3. The Competition Tribunal will be empowered to impose AMPs against persons found to have engaged in a practice of anti-competitive acts under the abuse of dominance provisions of the Act. The penalties will range from up to $10 million for a first order, to up to $15 million for each subsequent order. All behaviour that infringes the abuse of dominance provision will be subject to the new penalties.
  4. The airline-specific provisions added to the Competition Act following the acquisition of Canadian Airlines by Air Canada will be removed. This would move the Act back in the direction of being a law of general application rather than a law that contains sector-specific regulation.
  5. The following pricing practices will be decriminalized: price discrimination, geographic price discrimination, predatory pricing and promotional allowances. Such conduct would be examined under the abuse of dominance provisions and be made subject to the imposition of AMPs as discussed above. As a result of the amendments, these practices would only attract scrutiny where the firm engaging in them is found to be dominant in its market and the practices are found to prevent or lessen competition substantially.

The reform proposals are the result of a process begun in 2002 when the House of Commons Standing Committee on Industry, Science and Technology released a report calling for an array of changes to the Competition Act, including some of the changes contained in Bill C-19. Several contentious proposals that were part of recent consultations – such as stricter cartel provisions and a broader private right of access to the Tribunal – are not included in the proposed amendments. The fate of those potential reforms is unclear.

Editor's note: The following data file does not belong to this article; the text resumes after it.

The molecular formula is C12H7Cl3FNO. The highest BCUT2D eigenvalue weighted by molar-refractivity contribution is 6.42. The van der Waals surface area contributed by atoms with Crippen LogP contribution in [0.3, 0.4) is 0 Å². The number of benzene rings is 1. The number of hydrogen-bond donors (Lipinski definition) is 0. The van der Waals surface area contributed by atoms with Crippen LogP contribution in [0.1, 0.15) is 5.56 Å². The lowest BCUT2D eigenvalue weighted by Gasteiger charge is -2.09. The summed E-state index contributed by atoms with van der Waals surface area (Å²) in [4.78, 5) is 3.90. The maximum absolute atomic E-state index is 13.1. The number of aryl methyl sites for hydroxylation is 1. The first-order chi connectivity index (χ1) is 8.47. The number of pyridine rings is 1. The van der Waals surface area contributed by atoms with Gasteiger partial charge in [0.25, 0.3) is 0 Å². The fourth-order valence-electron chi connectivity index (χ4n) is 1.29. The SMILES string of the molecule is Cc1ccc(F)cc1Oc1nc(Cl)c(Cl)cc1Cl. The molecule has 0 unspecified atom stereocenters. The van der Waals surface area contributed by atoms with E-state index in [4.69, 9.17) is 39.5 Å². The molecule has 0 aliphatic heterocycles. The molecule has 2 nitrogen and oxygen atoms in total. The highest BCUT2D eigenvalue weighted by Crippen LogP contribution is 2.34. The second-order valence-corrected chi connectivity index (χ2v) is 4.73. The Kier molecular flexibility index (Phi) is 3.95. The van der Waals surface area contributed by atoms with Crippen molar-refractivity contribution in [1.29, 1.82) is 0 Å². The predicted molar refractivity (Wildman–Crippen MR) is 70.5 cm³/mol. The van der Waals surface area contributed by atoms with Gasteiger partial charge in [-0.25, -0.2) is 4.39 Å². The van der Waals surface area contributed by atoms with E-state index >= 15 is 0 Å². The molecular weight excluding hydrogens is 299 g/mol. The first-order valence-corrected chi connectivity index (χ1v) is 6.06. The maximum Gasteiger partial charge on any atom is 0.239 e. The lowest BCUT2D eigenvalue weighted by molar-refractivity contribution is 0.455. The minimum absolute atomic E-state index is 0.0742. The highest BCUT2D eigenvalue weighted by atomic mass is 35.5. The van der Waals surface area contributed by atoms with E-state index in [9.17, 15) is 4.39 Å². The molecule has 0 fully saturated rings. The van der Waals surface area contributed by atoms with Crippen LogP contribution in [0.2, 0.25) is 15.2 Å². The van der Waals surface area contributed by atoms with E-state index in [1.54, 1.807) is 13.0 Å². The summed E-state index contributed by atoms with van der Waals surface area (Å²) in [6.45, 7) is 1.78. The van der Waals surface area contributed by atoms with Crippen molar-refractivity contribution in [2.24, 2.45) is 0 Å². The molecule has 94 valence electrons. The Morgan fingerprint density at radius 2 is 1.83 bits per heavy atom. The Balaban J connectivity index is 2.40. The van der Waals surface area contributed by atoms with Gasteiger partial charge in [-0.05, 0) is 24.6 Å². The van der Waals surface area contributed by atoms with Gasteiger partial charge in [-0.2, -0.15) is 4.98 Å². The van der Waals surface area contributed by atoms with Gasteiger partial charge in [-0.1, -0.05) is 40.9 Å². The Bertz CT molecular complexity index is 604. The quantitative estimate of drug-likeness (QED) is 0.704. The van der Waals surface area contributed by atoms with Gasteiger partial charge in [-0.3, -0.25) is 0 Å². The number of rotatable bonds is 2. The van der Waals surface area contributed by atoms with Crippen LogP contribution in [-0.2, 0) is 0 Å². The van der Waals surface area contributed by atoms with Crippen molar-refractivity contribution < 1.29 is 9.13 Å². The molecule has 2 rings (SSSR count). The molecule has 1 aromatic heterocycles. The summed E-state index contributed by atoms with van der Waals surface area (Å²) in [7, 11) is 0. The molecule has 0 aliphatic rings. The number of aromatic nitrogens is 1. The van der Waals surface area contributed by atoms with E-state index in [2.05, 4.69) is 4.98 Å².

Decriminalizing Pricing Provisions

The proposal to decriminalize the pricing provisions will be welcomed by the broader business community. Conduct that infringes the current provisions tends to have a minimal impact on competition. In addition, the current provisions impose a significant compliance burden despite the low likelihood of enforcement action. Decriminalizing these practices will reduce the compliance burden and remove the possibility of private enforcement, as only the Commissioner of Competition can bring an action before the Tribunal for abuse of dominance.

However, the prospect of multi-million dollar AMPs being imposed should cause concern, as there will be increased risk associated with engaging in certain competitive initiatives that may later be found to be anti-competitive.

Reasonable Chance to Become Law

The presence of pro-consumer/pro-small business elements in Bill C-19 and the absence of more controversial reforms concerning cartels and private access increase the bill’s chances of becoming law in the current Parliament. Of course, this depends on the longevity of the minority Liberal government.

Paul Crampton and Peter Glossop are partners in Osler's Competition/Antitrust Group, where Kevin Ackhurst is an associate.

The content of this article is intended to provide a general guide to the subject matter. Specialist advice should be sought about your specific circumstances.